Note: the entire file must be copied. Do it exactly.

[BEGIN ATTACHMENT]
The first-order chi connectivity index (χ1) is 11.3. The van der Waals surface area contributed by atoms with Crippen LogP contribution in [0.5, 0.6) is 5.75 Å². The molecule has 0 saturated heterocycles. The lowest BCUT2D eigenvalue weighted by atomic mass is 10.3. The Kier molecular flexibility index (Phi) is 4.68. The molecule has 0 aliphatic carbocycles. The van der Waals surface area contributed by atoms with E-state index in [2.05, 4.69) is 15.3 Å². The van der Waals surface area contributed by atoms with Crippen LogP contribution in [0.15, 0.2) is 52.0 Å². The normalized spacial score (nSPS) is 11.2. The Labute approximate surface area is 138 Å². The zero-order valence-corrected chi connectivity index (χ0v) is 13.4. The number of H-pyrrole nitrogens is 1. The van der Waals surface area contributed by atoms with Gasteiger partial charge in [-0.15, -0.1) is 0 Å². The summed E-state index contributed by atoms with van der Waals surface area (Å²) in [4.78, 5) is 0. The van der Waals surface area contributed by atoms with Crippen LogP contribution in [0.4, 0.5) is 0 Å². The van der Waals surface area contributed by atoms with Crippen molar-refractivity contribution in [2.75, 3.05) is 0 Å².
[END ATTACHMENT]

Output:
The first-order chi connectivity index (χ1) is 11.3. The van der Waals surface area contributed by atoms with Crippen LogP contribution in [0.5, 0.6) is 5.75 Å². The molecule has 0 saturated heterocycles. The lowest BCUT2D eigenvalue weighted by atomic mass is 10.3. The Kier molecular flexibility index (Phi) is 4.68. The molecule has 0 aliphatic carbocycles. The van der Waals surface area contributed by atoms with E-state index in [2.05, 4.69) is 15.3 Å². The van der Waals surface area contributed by atoms with Crippen LogP contribution in [0.15, 0.2) is 52.0 Å². The normalized spacial score (nSPS) is 11.2. The Labute approximate surface area is 138 Å². The zero-order valence-corrected chi connectivity index (χ0v) is 13.4. The number of H-pyrrole nitrogens is 1. The van der Waals surface area contributed by atoms with Gasteiger partial charge in [-0.15, -0.1) is 0 Å². The summed E-state index contributed by atoms with van der Waals surface area (Å²) in [4.78, 5) is 0. The van der Waals surface area contributed by atoms with Crippen LogP contribution in [0.4, 0.5) is 0 Å². The van der Waals surface area contributed by atoms with Crippen molar-refractivity contribution in [2.75, 3.05) is 0 Å².